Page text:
Leon Xue poses with an InvisOutlet and packaging in the Carlson School atrium.

Start-up Obsession Drives Student Entrepreneur

Wednesday, February 14, 2024

Leon Xue, ’26 BSB, describes himself as “super, super obsessed with start-ups.” 

“I think there's something that's deeply embedded within a subset of the population where people want to build things, and that's me. To envision the path to success and envision all the obstacles along the way and build something because of your own effort is the most rewarding idea on this planet,” he said.

During his first year at the Carlson School, he started talking to student entrepreneurs and learning about the resources available here. It became all he could think about. He was introduced to Y Combinator, a network for founders, and started connecting with other young entrepreneurs.

Xue started by contributing to a few projects, helping small companies obtain grants and funding. He built up a foundation in early-stage start-ups, and kept looking for something that he could really dig his teeth into. One day, he ran across Intecular.

Founded by a computer engineer in September 2021, Intecular’s first product is a smart outlet called InvisOutlet. The outlet replaces a standard wall outlet, and has built-in air quality monitoring, temperature sensors, intruder detection, and more, all while fully integrating with other smart-home products. At the time, founder Lawrence Ko was the only employee. Xue was fascinated immediately.

“I was obsessed with InvisOutlet right away,” he recalled. “I sent emails to his investor relations email, to his personal email, to his sales email, to his media email - I needed to make sure that we could connect.”

They turned out to be a perfect pair. As the two talked, Xue learned that the founder, Lawrence Ko, was a technical expert but not a “business guy.” Xue started taking on projects, proving himself and his worth over the course of months before Ko asked to bring him on as a co-founder last fall.

As a full-time student, Xue has to manage his time carefully, but has found that his two roles support each other. “I was in Gold I Core last semester, where I learned a ton about finance, supply chain, HR - being able to contextualize those through Intecular helps me do better in class, and being able to apply them right away helps Intecular be more successful,” he said.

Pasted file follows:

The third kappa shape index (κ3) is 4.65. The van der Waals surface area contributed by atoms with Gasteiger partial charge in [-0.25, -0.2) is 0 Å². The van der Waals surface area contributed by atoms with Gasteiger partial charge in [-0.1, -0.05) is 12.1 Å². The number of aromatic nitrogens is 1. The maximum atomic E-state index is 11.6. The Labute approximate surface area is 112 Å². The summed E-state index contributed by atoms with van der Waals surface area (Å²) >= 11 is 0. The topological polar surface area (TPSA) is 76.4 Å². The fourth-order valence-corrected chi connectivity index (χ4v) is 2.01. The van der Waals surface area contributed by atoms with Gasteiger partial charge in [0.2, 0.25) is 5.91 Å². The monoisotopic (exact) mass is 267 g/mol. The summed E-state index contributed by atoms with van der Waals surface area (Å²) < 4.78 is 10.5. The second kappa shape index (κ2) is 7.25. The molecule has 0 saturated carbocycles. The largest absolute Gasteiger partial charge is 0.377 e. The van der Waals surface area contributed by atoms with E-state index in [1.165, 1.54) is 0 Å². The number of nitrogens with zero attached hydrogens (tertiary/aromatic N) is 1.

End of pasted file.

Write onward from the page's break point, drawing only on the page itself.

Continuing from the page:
Right now, he’s working on a major project: raising a seed round of $1 million. InvisOutlet successfully raised $160,000 on Kickstarter over the summer, but they need more to be able to fulfill large orders from major retailers, which are in the works. That’s meant 19-year-old Xue has had to prove himself in the room with far more experienced venture capitalists. He’s thought a lot about overcoming imposter syndrome and being perceived as an equal in these conversations.

“You should have that chip on your shoulder,” Xue said. “If you're 19, you're young, that means you need to be more prepared, you need to really do the work. If they see that you really know what you're talking about, which is a testament to just being prepared, you can differentiate yourself as a leader and overcome that obstacle.”

Xue knows that he has experienced years’ worth of professional growth in the time he’s been with Intecular, and is eager to share that with his fellow students. He’s brought on his roommate and friend, Michael Chen, ‘26 BSB, as a consultant for the company.

“The Carlson School has a really strong internship culture, which is great,” Xue said. “But I’ve found that working for a start-up lets you take on bigger challenges and bigger responsibilities right away, and it’s really gratifying for students to take on that opportunity.”  

Xue hopes to continue to scale Intecular, and work for the company full time after graduation. Long term? He’s not one to settle down - “I think 20 years from now, I’ll still be building something.”